As a rule for all future movie reviews, I will try to minimize spoilers and let you know when they come up in my review. Another rule: it’s a simple good or bad system, no stars or anything like that. I either liked it or I didn’t. Hopefully my review will tell you the extent to which either case is true. Either way, I’m just one guy, so take all my reviews with a grain of salt. Lastly, I’ll assume you’ve seen the trailer, but I’ll include a link. Fair enough? OK, back to regularly scheduled programming.
Contagion is a disaster movie that tries to be less chicken little, more Mister Wizard. Through a handful of characters, directer Steven Soderbergh tries to convey how randomly, how impersonally, and sometimes how quickly a virus can spread across the world that is both densely populated and connected by international flights.
Although the trailer gives the impression the movie is more of a thriller, as if there are hidden conspiracies playing out, that is incorrect. It’s simply the story of a virus, albeit a very lethal virus. I said “Mister Wizard,” because the movie aims to be grounded in real science, but the science is simplified to educate and scare the audience without boring them. This is largely effectively done, despite giving the movie something of a documentary feel at times. Because of this documentary feel, the ending will feel a little rushed and sappy (the tone change is a bit jarring, but the ending is still fairly good).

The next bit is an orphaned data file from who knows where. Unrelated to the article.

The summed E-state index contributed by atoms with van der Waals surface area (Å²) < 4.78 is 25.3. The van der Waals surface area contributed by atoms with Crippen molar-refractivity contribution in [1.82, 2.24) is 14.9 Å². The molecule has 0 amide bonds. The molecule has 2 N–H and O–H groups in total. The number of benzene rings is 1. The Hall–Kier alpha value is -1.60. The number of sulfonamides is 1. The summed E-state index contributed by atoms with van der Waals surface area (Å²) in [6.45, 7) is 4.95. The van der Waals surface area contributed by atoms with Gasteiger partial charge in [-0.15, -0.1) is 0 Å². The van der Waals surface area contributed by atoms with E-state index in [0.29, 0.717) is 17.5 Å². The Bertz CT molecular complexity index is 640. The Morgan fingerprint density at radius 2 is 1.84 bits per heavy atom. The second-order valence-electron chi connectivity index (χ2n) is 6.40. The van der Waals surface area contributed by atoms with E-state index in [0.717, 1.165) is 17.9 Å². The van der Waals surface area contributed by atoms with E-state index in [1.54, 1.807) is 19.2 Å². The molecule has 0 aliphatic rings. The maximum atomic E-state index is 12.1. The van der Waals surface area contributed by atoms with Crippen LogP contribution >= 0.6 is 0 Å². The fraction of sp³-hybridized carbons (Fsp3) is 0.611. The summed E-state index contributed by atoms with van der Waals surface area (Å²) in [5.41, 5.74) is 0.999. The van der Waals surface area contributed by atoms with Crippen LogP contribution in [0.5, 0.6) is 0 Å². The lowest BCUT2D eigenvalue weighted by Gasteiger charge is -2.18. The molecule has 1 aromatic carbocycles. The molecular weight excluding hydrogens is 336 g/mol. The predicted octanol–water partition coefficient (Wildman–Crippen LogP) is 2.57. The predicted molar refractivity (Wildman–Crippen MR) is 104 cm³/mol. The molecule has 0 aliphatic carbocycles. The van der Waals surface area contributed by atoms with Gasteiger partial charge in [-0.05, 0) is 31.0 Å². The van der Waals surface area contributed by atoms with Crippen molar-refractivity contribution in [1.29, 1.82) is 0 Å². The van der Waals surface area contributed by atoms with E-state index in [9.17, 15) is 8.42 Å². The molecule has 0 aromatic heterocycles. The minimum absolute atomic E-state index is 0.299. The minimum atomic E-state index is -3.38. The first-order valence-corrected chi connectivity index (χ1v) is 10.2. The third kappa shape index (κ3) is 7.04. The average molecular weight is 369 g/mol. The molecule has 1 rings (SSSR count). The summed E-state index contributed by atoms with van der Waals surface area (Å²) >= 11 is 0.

More interestingly, through the ensemble cast, the audience witnesses how the cast is affected by possessing different levels of information. The scientists gather data, perform research, and try to design a vaccine. A well-known blogger mixes fact and speculation. Others get by on a mix of cable news, rumor, and fear. Like any good disaster movie, things quickly spin out of control as the world falls apart. It’s interesting to watch the various reactions on individual and societal levels, as everyone struggles to cope, with some rising to the occasion and others falling to their baser levels.
There are many great performances in this movie, and you’ll start counting every time you touch your soda, popcorn, or your face. I imagine theater bathrooms are also having to refill their soap dispensers more quickly than normal. I look at this as a good thing. The movie pulls you in, and you get wrapped up by the drama.
I enjoyed the movie, and I think you will too. As an added bonus (my wife works with these sorts of issues on a daily basis, so it made for some interesting conversation on the ride home), let me just pass on the official talking point my wife was issued: “Remember, it’s just a movie. It’s fiction.”
Or is it? I mean, what kind of blogger would I be if I didn’t peddle a little conspiracy?